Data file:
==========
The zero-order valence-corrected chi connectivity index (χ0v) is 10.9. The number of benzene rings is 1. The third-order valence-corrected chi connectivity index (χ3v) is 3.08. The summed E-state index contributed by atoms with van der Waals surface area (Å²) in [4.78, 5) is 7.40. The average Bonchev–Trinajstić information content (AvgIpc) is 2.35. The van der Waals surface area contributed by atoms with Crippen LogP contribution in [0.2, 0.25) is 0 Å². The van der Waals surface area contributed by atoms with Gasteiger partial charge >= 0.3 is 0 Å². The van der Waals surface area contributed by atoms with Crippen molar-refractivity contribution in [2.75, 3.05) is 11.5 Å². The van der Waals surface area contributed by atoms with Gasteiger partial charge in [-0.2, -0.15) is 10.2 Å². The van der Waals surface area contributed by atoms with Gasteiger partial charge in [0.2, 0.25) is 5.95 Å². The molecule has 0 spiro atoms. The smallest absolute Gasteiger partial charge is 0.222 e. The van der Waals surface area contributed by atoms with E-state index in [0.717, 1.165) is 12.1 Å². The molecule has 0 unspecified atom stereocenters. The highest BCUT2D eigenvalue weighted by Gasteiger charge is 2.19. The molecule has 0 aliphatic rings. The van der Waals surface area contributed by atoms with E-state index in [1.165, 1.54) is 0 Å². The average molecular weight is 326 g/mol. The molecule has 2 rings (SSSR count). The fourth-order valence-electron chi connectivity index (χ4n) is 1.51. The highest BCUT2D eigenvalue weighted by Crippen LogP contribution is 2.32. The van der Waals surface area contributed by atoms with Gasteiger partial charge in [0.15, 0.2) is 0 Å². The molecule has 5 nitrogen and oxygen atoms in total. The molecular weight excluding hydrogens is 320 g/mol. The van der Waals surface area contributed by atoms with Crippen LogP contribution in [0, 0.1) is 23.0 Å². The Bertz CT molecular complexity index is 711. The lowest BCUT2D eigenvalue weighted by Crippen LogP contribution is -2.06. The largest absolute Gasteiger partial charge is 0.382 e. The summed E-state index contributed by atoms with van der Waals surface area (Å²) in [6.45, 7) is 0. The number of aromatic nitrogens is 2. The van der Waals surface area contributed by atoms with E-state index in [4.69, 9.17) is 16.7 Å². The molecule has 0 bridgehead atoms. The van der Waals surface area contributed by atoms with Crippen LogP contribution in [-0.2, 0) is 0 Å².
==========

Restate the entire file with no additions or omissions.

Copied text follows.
The zero-order valence-corrected chi connectivity index (χ0v) is 10.9. The number of benzene rings is 1. The third-order valence-corrected chi connectivity index (χ3v) is 3.08. The summed E-state index contributed by atoms with van der Waals surface area (Å²) in [4.78, 5) is 7.40. The average Bonchev–Trinajstić information content (AvgIpc) is 2.35. The van der Waals surface area contributed by atoms with Crippen LogP contribution in [0.2, 0.25) is 0 Å². The van der Waals surface area contributed by atoms with Gasteiger partial charge >= 0.3 is 0 Å². The van der Waals surface area contributed by atoms with Crippen molar-refractivity contribution in [2.75, 3.05) is 11.5 Å². The van der Waals surface area contributed by atoms with Gasteiger partial charge in [-0.2, -0.15) is 10.2 Å². The van der Waals surface area contributed by atoms with Gasteiger partial charge in [0.2, 0.25) is 5.95 Å². The molecule has 0 spiro atoms. The smallest absolute Gasteiger partial charge is 0.222 e. The van der Waals surface area contributed by atoms with E-state index in [0.717, 1.165) is 12.1 Å². The molecule has 0 unspecified atom stereocenters. The highest BCUT2D eigenvalue weighted by Gasteiger charge is 2.19. The molecule has 0 aliphatic rings. The van der Waals surface area contributed by atoms with E-state index in [1.165, 1.54) is 0 Å². The average molecular weight is 326 g/mol. The molecule has 2 rings (SSSR count). The fourth-order valence-electron chi connectivity index (χ4n) is 1.51. The highest BCUT2D eigenvalue weighted by Crippen LogP contribution is 2.32. The van der Waals surface area contributed by atoms with Gasteiger partial charge in [0.15, 0.2) is 0 Å². The molecule has 5 nitrogen and oxygen atoms in total. The molecular weight excluding hydrogens is 320 g/mol. The van der Waals surface area contributed by atoms with Crippen LogP contribution in [0, 0.1) is 23.0 Å². The Bertz CT molecular complexity index is 711. The lowest BCUT2D eigenvalue weighted by Crippen LogP contribution is -2.06. The largest absolute Gasteiger partial charge is 0.382 e. The summed E-state index contributed by atoms with van der Waals surface area (Å²) in [6.45, 7) is 0. The number of aromatic nitrogens is 2. The van der Waals surface area contributed by atoms with E-state index in [4.69, 9.17) is 16.7 Å². The molecule has 0 bridgehead atoms. The van der Waals surface area contributed by atoms with Crippen LogP contribution in [-0.2, 0) is 0 Å².